Impact The results are largely confidential, but include understanding of the working mechanisms of monoclonal antibody drugs targeting cell surface receptors. We have acquired single-molecule kinetic data of these drugs binding to their receptors embedded in membranes, where the idea is that such kinetic data inform further drug development.
Start Year 2014
Description National Physical Laboratory 
Organisation National Physical Laboratory
Country United Kingdom 
Sector Academic/University 
PI Contribution We have provided the technology to visualise how next-generation antibiotics (de-novo designed antimicrobial peptides) attack bacteria.
Collaborator Contribution Design of antimicrobial peptides. Expertise.
Impact Multidisciplinary, involving physicists, chemists, bioengineers, and biologists. This collaboration has helped to put forward various antimicrobial peptides as (potential) next-generation antibiotics.
Start Year 2010
Description Peter MacCallum Cancer Centre 
Organisation Peter MacCallum Cancer Centre
Country Australia 
Sector Academic/University 
PI Contribution Insights in the pathways of membrane pore formation by perforin, a component of the human immune system.
Collaborator Contribution Scientific advise and purified proteins.
Impact We have determined the self-assembly mechanism by which the immune protein perforin forms pores in cancerous and virus-infected cells in our bodies (published in Nature Nanotechnology). This has given an indication for explaining how patients with perforin deficiencies show enhanced susceptibility to blood cancer. In addition, on-going research has highlighted reasons why certain cancer cells may be more or less susceptible for immune clearance in latest cancer immunotherapies.
Start Year 2012
Description University of Leicester 
Organisation University of Leicester
Country United Kingdom 
Sector Academic/University 
PI Contribution Insights in mechanism of bacterial toxins that are subject of drug development programmes in Leicester
Collaborator Contribution Provision of purified proteins.
Impact Insights in pathways of membrane pore formation by the bacterial toxin suilysin (published in eLide).
Start Year 2012
Description Utrecht collaboration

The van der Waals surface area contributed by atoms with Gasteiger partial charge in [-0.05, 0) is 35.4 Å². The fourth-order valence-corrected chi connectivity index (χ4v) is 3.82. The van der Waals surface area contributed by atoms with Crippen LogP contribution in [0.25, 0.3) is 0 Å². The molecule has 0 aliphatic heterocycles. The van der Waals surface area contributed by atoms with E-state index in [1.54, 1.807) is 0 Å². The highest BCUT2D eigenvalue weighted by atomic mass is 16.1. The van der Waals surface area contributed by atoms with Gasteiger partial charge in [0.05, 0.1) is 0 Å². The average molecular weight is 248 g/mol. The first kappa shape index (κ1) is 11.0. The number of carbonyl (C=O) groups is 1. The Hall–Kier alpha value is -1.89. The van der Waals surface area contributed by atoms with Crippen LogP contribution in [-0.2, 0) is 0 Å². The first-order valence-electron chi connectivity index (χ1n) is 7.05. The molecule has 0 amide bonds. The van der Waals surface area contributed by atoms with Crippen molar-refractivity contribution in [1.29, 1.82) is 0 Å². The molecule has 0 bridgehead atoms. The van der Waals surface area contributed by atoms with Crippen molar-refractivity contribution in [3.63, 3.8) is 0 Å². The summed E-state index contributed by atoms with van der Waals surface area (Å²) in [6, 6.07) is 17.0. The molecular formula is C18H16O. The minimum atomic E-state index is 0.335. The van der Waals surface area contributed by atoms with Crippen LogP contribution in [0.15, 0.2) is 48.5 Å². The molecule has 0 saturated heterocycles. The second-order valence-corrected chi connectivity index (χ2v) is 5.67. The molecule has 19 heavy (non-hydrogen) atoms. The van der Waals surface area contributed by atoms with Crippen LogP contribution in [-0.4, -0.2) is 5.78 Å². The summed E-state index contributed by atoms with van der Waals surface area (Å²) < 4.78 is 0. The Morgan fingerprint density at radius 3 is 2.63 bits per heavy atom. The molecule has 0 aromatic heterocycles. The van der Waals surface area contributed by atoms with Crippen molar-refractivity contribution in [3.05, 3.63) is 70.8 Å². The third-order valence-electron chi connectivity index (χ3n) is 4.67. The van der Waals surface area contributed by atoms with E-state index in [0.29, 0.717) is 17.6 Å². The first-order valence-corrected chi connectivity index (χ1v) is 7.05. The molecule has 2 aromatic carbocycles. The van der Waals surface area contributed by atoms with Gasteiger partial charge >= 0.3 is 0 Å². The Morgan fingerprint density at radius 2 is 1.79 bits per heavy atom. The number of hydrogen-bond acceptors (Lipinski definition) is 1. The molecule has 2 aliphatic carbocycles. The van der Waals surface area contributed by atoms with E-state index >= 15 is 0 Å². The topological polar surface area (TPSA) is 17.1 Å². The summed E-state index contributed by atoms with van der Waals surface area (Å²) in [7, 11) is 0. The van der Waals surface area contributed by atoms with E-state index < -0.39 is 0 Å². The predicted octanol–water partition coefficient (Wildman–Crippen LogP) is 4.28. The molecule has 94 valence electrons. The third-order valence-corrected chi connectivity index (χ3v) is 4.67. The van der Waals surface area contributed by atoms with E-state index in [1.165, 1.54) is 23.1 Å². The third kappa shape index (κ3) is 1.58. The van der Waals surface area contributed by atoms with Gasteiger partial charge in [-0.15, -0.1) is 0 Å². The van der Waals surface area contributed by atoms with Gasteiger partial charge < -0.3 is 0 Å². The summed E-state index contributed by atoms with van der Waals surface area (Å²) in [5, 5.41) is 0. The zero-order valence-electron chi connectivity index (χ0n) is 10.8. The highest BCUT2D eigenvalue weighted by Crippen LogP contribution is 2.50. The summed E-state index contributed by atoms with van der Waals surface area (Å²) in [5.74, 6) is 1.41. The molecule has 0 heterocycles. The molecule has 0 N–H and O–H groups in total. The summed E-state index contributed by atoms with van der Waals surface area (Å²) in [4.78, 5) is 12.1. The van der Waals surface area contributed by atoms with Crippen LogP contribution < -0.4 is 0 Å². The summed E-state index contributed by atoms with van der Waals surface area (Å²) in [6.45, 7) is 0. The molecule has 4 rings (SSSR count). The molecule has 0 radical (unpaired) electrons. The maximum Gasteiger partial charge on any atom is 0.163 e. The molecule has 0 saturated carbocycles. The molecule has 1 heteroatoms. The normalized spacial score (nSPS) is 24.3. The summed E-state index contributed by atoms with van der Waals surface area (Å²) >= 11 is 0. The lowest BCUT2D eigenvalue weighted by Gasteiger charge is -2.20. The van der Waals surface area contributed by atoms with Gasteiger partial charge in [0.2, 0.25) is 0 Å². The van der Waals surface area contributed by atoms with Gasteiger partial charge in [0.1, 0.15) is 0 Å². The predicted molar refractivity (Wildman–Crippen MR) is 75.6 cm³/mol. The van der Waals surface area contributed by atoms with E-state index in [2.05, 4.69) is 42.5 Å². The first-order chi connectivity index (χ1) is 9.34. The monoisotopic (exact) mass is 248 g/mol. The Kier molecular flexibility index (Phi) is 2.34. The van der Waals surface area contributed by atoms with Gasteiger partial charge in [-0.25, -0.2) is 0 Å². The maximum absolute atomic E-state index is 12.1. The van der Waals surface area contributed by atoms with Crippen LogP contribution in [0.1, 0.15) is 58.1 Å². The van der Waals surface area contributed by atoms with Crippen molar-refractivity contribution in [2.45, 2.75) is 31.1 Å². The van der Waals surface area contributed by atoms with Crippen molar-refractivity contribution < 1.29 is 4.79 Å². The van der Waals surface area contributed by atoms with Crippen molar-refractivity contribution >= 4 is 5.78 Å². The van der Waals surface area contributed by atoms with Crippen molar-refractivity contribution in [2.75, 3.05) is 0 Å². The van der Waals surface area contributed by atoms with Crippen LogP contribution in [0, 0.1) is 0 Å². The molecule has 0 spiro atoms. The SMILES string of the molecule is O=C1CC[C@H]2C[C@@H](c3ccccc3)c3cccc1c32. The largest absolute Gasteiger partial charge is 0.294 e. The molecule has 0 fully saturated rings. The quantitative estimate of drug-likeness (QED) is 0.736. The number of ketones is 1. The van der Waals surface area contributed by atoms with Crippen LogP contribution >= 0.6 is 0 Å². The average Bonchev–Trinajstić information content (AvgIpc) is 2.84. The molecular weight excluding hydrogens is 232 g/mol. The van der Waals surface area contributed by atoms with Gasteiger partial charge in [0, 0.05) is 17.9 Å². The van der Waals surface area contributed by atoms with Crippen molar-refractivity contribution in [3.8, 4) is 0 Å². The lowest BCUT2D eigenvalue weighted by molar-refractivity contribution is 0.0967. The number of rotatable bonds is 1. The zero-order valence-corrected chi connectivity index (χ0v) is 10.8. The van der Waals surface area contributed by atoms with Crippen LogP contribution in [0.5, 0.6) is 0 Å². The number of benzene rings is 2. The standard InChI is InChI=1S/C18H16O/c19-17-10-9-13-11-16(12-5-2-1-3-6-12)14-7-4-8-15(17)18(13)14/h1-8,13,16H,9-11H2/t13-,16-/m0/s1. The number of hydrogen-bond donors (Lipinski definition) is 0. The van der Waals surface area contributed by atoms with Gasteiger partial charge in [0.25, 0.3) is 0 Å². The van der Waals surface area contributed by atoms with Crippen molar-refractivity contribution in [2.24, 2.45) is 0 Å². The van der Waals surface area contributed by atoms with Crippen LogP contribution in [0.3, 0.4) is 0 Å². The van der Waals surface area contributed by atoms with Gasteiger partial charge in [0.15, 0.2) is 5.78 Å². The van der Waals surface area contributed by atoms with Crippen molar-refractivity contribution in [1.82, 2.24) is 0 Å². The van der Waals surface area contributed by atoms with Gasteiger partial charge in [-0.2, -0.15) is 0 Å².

Organisation University Medical Center Utrecht (UMC)
Country Netherlands 
Sector Academic/University 
PI Contribution We carry out nanoscale characterisation of life bacteria as they are attacked by immune proteins (complement) in serum, with the aim to determine which are the mechanism by which the immune system clears our body from harmful bacteria.
Collaborator Contribution Scientific expertise, different strains of bacteria, purified proteins.
Impact We have identified a new role of certain immune enzymes in killing bacteria. This can now be used to guide immune therapies to bacterial infections.
Start Year 2016
Description Yale collaboration 
Organisation Yale University
Department School of Medicine
Country United States 
Sector Academic/University 
PI Contribution We have carried out computational and microscopic analysis of nanometre-scale filters that the Yale team build to emulate the super selective properties of the nuclear pore complex, which governs nuclear import/export in our cells, and provided scientific expertise in conceiving experiments.
Collaborator Contribution The Yale team provided the original design and materials, and provided scientific expertise.
Impact This has resulted in a publication in ACS Nano (2018) and generated a platform with which we can now aim to better understand underlying biology.
Start Year 2016
Description Cafe Scientifique 
Form Of Engagement Activity A talk or presentation
Part Of Official Scheme? No
Geographic Reach Local
Primary Audience Undergraduate students
Results and Impact 30 students learned about biological physics in a pub.
Year(s) Of Engagement Activity 2016
Description Lecture for school children - UCL Science Centre 
Form Of Engagement Activity A talk or presentation
Part Of Official Scheme? No
Geographic Reach Regional
Primary Audience Schools
Results and Impact >100 6-formers and teachers intended my presentation on the use of physics in understanding molecular machinery of life.
Year(s) Of Engagement Activity 2017